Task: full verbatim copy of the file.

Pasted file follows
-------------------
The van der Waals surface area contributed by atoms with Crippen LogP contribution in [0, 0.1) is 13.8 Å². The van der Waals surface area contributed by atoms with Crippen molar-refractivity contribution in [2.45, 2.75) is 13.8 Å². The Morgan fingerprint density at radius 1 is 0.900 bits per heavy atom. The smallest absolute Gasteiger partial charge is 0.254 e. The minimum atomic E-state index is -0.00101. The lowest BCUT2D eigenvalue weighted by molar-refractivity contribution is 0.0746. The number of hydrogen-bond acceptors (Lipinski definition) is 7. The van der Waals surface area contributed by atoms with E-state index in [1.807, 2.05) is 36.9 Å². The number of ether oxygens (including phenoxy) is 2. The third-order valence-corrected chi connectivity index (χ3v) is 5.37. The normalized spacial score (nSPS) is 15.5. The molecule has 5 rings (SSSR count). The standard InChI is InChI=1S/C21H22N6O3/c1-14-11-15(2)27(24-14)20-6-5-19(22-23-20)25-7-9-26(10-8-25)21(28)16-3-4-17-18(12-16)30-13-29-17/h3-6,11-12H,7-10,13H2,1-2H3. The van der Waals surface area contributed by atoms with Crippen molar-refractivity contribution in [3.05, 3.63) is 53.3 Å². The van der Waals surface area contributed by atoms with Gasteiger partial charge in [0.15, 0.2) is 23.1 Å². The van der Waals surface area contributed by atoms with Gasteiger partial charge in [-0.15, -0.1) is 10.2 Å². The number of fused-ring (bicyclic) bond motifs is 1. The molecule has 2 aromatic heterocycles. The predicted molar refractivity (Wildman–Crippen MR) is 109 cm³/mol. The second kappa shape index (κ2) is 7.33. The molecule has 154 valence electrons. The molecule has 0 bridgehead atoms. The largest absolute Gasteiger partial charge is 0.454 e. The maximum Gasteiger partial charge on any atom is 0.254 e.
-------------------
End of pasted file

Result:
The van der Waals surface area contributed by atoms with Crippen LogP contribution in [0, 0.1) is 13.8 Å². The van der Waals surface area contributed by atoms with Crippen molar-refractivity contribution in [2.45, 2.75) is 13.8 Å². The Morgan fingerprint density at radius 1 is 0.900 bits per heavy atom. The smallest absolute Gasteiger partial charge is 0.254 e. The minimum atomic E-state index is -0.00101. The lowest BCUT2D eigenvalue weighted by molar-refractivity contribution is 0.0746. The number of hydrogen-bond acceptors (Lipinski definition) is 7. The van der Waals surface area contributed by atoms with E-state index in [1.807, 2.05) is 36.9 Å². The number of ether oxygens (including phenoxy) is 2. The third-order valence-corrected chi connectivity index (χ3v) is 5.37. The normalized spacial score (nSPS) is 15.5. The molecule has 5 rings (SSSR count). The standard InChI is InChI=1S/C21H22N6O3/c1-14-11-15(2)27(24-14)20-6-5-19(22-23-20)25-7-9-26(10-8-25)21(28)16-3-4-17-18(12-16)30-13-29-17/h3-6,11-12H,7-10,13H2,1-2H3. The van der Waals surface area contributed by atoms with Crippen molar-refractivity contribution in [3.05, 3.63) is 53.3 Å². The van der Waals surface area contributed by atoms with Gasteiger partial charge in [0.15, 0.2) is 23.1 Å². The van der Waals surface area contributed by atoms with Gasteiger partial charge in [-0.15, -0.1) is 10.2 Å². The number of fused-ring (bicyclic) bond motifs is 1. The molecule has 2 aromatic heterocycles. The predicted molar refractivity (Wildman–Crippen MR) is 109 cm³/mol. The second kappa shape index (κ2) is 7.33. The molecule has 154 valence electrons. The molecule has 0 bridgehead atoms. The largest absolute Gasteiger partial charge is 0.454 e. The maximum Gasteiger partial charge on any atom is 0.254 e.